Cowboy Buddy Meets The Blues

April 16, 2023

Cowboy Buddy Meets The Blues

A Short Story


R.E. Prindle

The United States us usually spoken of as one country while it is not; the US isn’t even uniformity of culture within each State.  The country is a diversity.  The races have different agendas, the nationalities can barely speak to each other knowingly.  Class divisions while denied are one of the most prominent features of the US. 

To take only one State as an example, Michigan, In Michigan its metropolis is Detroit which has nothing in common with upstate, or the Upper Peninsula , the East Side or the West side of the State.  Indeed, at one time the dividing line between Eastern Standard Time and Central Standard Time ran right through the middle od the State.  One foot could exist at 10:00 o’ clock and the other foot at 9:00.

Saginaw the key city of the Saginaw Bay has nothing in common with Grand Rapids of the West.  My head was in Michigan and my feet were in Del Rio Texas and my belly button in Waterloo Iowa where the great country radio stations were..  I was a son of Dixie though I had never been below the Mason-Dixon line.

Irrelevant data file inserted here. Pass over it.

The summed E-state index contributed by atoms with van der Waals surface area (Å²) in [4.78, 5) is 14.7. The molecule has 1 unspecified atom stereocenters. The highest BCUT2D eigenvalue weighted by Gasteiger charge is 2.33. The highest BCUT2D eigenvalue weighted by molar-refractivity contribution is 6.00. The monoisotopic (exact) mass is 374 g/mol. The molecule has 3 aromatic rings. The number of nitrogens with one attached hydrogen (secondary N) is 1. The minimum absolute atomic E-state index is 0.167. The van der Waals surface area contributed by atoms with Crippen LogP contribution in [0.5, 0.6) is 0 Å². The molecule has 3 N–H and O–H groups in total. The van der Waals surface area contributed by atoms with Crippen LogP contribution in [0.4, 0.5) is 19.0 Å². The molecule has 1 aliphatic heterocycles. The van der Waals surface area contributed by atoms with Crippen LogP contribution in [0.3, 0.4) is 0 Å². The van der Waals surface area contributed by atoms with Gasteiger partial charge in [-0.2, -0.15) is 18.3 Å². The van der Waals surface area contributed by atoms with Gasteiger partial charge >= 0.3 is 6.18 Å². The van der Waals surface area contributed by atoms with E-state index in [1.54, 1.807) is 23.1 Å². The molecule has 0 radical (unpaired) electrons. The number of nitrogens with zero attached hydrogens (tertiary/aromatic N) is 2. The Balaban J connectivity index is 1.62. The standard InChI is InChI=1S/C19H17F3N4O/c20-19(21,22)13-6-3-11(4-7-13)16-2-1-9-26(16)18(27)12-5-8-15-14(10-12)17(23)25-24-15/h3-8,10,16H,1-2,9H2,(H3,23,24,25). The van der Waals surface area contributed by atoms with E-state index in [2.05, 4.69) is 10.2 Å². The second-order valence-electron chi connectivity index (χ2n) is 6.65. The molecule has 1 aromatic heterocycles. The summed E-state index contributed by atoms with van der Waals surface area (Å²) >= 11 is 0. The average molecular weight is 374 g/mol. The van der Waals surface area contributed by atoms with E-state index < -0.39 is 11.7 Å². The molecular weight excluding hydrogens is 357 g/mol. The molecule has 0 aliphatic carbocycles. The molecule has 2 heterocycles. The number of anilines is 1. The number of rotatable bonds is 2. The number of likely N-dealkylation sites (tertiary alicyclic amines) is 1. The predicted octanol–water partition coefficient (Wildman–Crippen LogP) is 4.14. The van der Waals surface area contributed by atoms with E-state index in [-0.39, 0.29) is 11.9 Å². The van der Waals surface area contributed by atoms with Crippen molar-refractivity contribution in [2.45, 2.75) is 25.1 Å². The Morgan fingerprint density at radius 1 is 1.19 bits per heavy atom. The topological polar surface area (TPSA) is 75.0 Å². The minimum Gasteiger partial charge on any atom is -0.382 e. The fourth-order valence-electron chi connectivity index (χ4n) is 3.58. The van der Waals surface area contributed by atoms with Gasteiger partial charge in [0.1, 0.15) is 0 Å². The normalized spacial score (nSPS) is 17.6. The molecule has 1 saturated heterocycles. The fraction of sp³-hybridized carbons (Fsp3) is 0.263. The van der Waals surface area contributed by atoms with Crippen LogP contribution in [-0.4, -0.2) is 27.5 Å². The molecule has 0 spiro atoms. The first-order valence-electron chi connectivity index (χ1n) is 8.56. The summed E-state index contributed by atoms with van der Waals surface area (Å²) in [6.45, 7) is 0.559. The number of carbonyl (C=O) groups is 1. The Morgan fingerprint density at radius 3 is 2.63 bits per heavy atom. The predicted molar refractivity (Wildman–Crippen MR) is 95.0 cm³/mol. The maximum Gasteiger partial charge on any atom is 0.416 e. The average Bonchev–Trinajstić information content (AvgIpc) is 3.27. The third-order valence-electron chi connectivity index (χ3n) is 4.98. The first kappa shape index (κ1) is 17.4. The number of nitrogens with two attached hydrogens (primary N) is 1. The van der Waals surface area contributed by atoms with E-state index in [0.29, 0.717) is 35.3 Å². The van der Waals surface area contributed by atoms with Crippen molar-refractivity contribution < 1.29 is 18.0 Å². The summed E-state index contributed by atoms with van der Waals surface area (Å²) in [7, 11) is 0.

California is an entirely different country, once briefly one, to any other State in the Union, it includes Oregon to the North and Arizona to it’s East, all enclosing Nevada.

The populations themselves were diverse and unrelated to each other as different as Black and White.  Religions are so different that they can’t speak to each other.  Even the climates are total contradictions, deserts and swamps, hot and cold.  Cold. And that brings us to our story.

Minnesota, contains the northern most point of the Lower Forty-Eight, and if not the coldest there can only be a miniscule difference from second place.  The winters in Minnesota are cold and brutal while seemingly interminable.  Up there a few miles from the Canadian border is the little town of Hibbing.  Sixteen thousand people strong.   It sits at the center of the 110 mile long Mesabi Iron Range.

The Mesabi is the greatest open pit range in the world. When it became too difficult to follow the subterranean ore veins they just ripped the top off and dug it up wholesale.  A pit train runs up and down the range a couple hundred feet down into the bowels of the earth.  Then in the fifties of the twentieth the high grade ore was depleted. This is the time this story takes place  They took most of it to Europe for the big wars and blew it up.